Comet Section        




Evening Comets

C/2014 E2 (Jacques) [Perihelion on 2014-Jul-02 at 0.67 AU from the Sun]

It seems like forever since there’s been a bright comet observable in the evening. C/2014 E2 (Jacques) is a new discovery by Cristovao Jacques of Belo Horizonte, Brazil. Discovered on March 13, it is the 2nd comet discovered by the Southern Observatory for Near Earth Asteroid Research (SONEAR) Observatory near Oliveira, Brazil. Since discovery the comet has rapidly brightened and recent estimates place it between magnitude 10 and 10.5 though occasionally a much brighter report has surfaced. The comet does appear to possess a rather large diffuse gaseous coma which may explain some of these discrepancies since the visibility of such comae is heavily influenced by sky conditions. Observers will be able to follow the comet into late May before it gets too close to the Sun for its 2014 July 2 perihelion at 0.67 AU from the Sun. By mid-July, the comet will be back, this time as a morning object. In late August it will approach to within 0.57 AU of Earth and may be as bright as magnitude 7-8.

The comet starts April rather far south at a declination of -30 deg in Antlia. It quickly moves to the northwest crossing Pyxis and ending the month in Monoceros. The comet should only brighten a little this month to ~9.5-10.0 (unless it really is much brighter than reported). At the start of the month, it will be located 1.82 AU from the Sun and 0.97 AU from Earth. By month’s end it will be 1.38 and 1.19 AU from the Sun and Earth, respectively.

Recent ALPO images and observations of C/2014 E2 (Jacques) can be found in the Comet Section Image Gallery. Finder charts can be found on the Comet Chasing website.

Middle of the Night Comets

C/2012 K1 (PANSTARRS) [Perihelion on 2014-Aug-27 at 1.05 AU from the Sun]

Unlike Comet Jacques, C/2012 K1 has been known for almost two years having been discovered in May of 2012. Recent reports put it between magnitude 10.0 and 10.5. It should continue to slowly brighten as it moves from Corona Borealis, through Bootes and Canes Venatici and into Ursa Major. CCD images are revealing an interesting looking comet with a large 10′ gas coma, a faint but long gas tail inĀ  the usual anti-solar direction and a short but broad dust tail trailing the comet along its orbit. CCD imagers have also been noting some strange coma morphology such as persistent dust halo (see the images in the Comet Section Gallery for the development of this feature). The current prediction is for PANSTARRS to brighten up to 7th magnitude. One caveat though, this is another example of a dynamically new comet making its first pass through the inner Solar System (just like last year’s ISON) and these comets have a track record of underperforming when close to the Sun. Comet PANSTARRS starts the month 2.46 AU from the Sun and 1.81 AU from Earth and ends the month 2.11 AU from the Sun and 1.48 AU from Earth.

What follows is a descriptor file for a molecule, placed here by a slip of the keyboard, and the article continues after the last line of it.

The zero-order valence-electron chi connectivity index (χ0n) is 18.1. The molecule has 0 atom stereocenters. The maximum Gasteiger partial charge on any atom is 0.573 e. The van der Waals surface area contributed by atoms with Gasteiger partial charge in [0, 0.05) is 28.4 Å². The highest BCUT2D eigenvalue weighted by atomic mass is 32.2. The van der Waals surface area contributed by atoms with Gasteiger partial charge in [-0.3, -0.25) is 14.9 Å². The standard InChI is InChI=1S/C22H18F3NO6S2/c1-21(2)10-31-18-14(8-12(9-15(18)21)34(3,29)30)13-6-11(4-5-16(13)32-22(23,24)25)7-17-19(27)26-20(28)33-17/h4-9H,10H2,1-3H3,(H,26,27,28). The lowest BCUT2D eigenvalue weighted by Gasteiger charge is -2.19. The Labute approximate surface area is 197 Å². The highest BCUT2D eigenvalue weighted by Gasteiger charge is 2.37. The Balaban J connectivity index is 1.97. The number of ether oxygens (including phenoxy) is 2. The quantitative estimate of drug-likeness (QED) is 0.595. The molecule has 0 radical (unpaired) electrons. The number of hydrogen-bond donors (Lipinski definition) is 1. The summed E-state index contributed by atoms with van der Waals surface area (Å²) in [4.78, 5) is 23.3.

Finder charts for C/2012 K1 can be found on the Comet Chasing website.

Morning Comets

C/2013 R1 (Lovejoy) [Perihelion on 2013-Dec-22 at 0.81 AU from the Sun]

Comet Lovejoy’s performance for most visual observers is coming to a close. Perhaps the most enjoyable comet of 2013, Lovejoy was a recent discovery and a surprise. Unlike the overhyped C/2011 L4 (PANSTARRS) and C/2012 S1 (ISON), Lovejoy exceeded expectations. The comet is now a faint diffuse fuzzy moving southwestward between Scutum and Serpens Cauda at magnitude 10-11. In full retreat from the Sun, the comet starts April 1.88 AU from the Sun and 1.53 AU from Earth and ends April 2.27 AU from the Sun and 1.46 AU from Earth.

Finder charts for C/2013 R1 can be found on the Comet Chasing website. Its ALPO image gallery can be found here.

C/2012 X1 (LINEAR) [Perihelion on 2014-Feb-21 at 1.60 AU from the Sun]

Now over a month past perihelion, C/2012 X1 remains the brightest comet in the sky around magnitude 8.0-8.5. The comet’s brightness should only fade a little as it moves through Aquarius. Its distance from the Sun will increase from 1.68 to 1.84 AU this month while its distance from Earth slightly decreases from 1.89 to 1.76 AU.

Finder charts for C/2013 R1 can be found on the Comet Chasing website. Its ALPO image gallery can be found here.

Fainter, but Noteworthy Comets

209P/LINEAR [Perihelion on 2014-May-06 at 0.97 AU from the Sun]

This year’s closest (predicted) comet approach to Earth will be by 209P/LINEAR as it passes within 0.06 AU in late May. The comet may also be the parent of a possible meteor shower on the night of May 24 UT as we encounter many of its older dust trails. Even though the comet will be very close, it is a relative runt of a comet and should only brighten up to magnitude 10-11. Still, CCD and large aperture visual observers should be able to enjoy the show as the comet rapidly moves across the sky in late May. This month, the comet remains near the Lynx-Camelopardalis border (near the radiant of its expected meteor shower, no coincidence here) as its distance from the Sun and Earth decrease from 1.09 to 0.97 AU and 0.49 to 0.27 AU, respectively.

Recent images can be found here.

Also, congratulations to ALPO member Rik Hill on the discovery of his 26th comet! Comet C/2014 F1 (Hill) is a faint long-period comet that probably won’t be any brighter than its current 19th magnitude.

As always, the Comet Section is happy to receive all comet observations, whether images, drawings or magnitude estimates.

- Carl Hergenrother (ALPO Comet Section Coordinator)

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